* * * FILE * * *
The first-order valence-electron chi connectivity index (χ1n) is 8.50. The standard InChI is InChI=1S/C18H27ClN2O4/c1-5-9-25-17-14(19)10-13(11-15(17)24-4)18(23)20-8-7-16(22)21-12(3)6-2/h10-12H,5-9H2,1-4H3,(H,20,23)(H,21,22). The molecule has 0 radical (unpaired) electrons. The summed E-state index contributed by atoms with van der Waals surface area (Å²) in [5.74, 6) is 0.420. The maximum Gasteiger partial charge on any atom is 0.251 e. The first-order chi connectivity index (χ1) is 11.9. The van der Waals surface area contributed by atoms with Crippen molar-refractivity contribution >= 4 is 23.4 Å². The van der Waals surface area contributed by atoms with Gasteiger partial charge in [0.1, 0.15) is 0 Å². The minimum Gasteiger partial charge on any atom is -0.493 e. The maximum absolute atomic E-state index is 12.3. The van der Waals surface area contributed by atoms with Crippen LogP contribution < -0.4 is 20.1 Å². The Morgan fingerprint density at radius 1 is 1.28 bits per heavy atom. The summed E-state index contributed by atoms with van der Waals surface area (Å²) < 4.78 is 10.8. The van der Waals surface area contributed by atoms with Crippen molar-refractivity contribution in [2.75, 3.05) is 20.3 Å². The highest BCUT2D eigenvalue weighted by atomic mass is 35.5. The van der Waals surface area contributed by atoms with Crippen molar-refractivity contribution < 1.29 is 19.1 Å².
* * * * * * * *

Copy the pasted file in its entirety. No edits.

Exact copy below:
The first-order valence-electron chi connectivity index (χ1n) is 8.50. The standard InChI is InChI=1S/C18H27ClN2O4/c1-5-9-25-17-14(19)10-13(11-15(17)24-4)18(23)20-8-7-16(22)21-12(3)6-2/h10-12H,5-9H2,1-4H3,(H,20,23)(H,21,22). The molecule has 0 radical (unpaired) electrons. The summed E-state index contributed by atoms with van der Waals surface area (Å²) in [5.74, 6) is 0.420. The maximum Gasteiger partial charge on any atom is 0.251 e. The first-order chi connectivity index (χ1) is 11.9. The van der Waals surface area contributed by atoms with Crippen molar-refractivity contribution >= 4 is 23.4 Å². The van der Waals surface area contributed by atoms with Gasteiger partial charge in [0.1, 0.15) is 0 Å². The minimum Gasteiger partial charge on any atom is -0.493 e. The maximum absolute atomic E-state index is 12.3. The van der Waals surface area contributed by atoms with Crippen LogP contribution < -0.4 is 20.1 Å². The Morgan fingerprint density at radius 1 is 1.28 bits per heavy atom. The summed E-state index contributed by atoms with van der Waals surface area (Å²) < 4.78 is 10.8. The van der Waals surface area contributed by atoms with Crippen molar-refractivity contribution in [2.75, 3.05) is 20.3 Å². The highest BCUT2D eigenvalue weighted by atomic mass is 35.5. The van der Waals surface area contributed by atoms with Crippen molar-refractivity contribution < 1.29 is 19.1 Å².